This article aims to show the value of conversation analysis for feminist theory and practice around refusal skills training and date rape prevention. Conversation analysis shows that refusals are complex conversational interactions, incorporating delays, prefaces, palliatives, and accounts. Refusal skills training often ignores and overrides these with its simplistic prescription to `just say no’. It should not in fact be necessary for a woman to say `no’ in order for her to be understood as refusing sex. We draw on our own data to suggest that young women are able explicitly to articulate a sophisticated awareness of these culturally normative ways of indicating refusal, and we suggest that insistence upon `just say no’ may be counterproductive insofar as it implies that other ways of doing refusals (e.g. with silences, compliments, or even weak acceptances) are open to reasonable doubt. Finally we discuss the implications of our use of conversation analysis for feminist psychology, both in relation to date rape and more generally.

Understanding the Predatory Nature of Sexual Violence

Title: Understanding the Predatory Nature of Sexual Violence

Link: pdf

Summary:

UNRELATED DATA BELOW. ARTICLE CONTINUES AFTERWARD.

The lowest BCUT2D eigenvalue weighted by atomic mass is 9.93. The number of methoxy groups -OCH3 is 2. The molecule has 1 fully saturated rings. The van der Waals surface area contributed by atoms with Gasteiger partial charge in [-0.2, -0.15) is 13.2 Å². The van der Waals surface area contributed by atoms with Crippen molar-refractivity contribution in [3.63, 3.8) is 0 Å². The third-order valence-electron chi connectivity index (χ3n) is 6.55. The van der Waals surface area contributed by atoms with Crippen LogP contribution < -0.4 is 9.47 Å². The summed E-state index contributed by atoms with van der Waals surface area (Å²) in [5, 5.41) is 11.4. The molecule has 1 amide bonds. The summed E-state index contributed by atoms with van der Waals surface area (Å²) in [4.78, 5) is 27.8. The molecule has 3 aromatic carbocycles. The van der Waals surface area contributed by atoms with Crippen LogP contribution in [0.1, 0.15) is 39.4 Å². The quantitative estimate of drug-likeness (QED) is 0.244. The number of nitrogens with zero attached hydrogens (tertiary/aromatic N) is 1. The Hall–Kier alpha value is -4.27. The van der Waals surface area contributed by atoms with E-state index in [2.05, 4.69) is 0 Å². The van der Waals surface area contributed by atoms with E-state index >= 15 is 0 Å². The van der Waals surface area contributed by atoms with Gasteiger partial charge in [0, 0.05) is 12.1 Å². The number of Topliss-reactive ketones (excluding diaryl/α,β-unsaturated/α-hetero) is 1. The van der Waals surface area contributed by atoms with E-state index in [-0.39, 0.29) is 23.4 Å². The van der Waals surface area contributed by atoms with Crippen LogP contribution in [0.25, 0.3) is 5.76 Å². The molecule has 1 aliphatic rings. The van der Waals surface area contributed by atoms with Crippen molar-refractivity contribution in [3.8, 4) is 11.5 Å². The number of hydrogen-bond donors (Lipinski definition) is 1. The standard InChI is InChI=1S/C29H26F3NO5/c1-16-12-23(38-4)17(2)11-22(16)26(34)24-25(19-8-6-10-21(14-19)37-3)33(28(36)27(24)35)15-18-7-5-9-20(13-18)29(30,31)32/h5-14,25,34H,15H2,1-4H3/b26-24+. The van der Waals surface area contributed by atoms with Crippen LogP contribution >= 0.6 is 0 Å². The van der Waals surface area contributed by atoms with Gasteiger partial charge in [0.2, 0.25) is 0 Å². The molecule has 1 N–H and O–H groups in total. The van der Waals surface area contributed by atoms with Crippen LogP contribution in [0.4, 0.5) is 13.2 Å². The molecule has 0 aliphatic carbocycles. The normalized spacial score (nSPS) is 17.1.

There is no domain of crime and violence as fraught with misunderstanding and misconception as that of sexual violence. Perhaps the most telling indication of the degree to which sexual violence is viewed through multiple veils of myth is the following paradox: In the hierarchy of violent crimes, as measured by sentencing guidelines, rape typically ranks only second to homicide, and in some cases it ranks even higher

Such sentencing structures serve as a message from the community: “we view rape as an extremely serious crime.” At the same time, however, the number of rapes that are actually prosecuted is a tiny fraction of the number committed in any year. Between two-third’s and three quarters of all rapes are never reported to the criminal justice system, and among those that are reported, attrition at various levels dramatically reduces the number of actual prosecutions. Ultimately, only a tiny handful of rapists ever serve time for rape, a shocking outcome given that we view rape as close kin to murder in the taxonomy of
violent crime.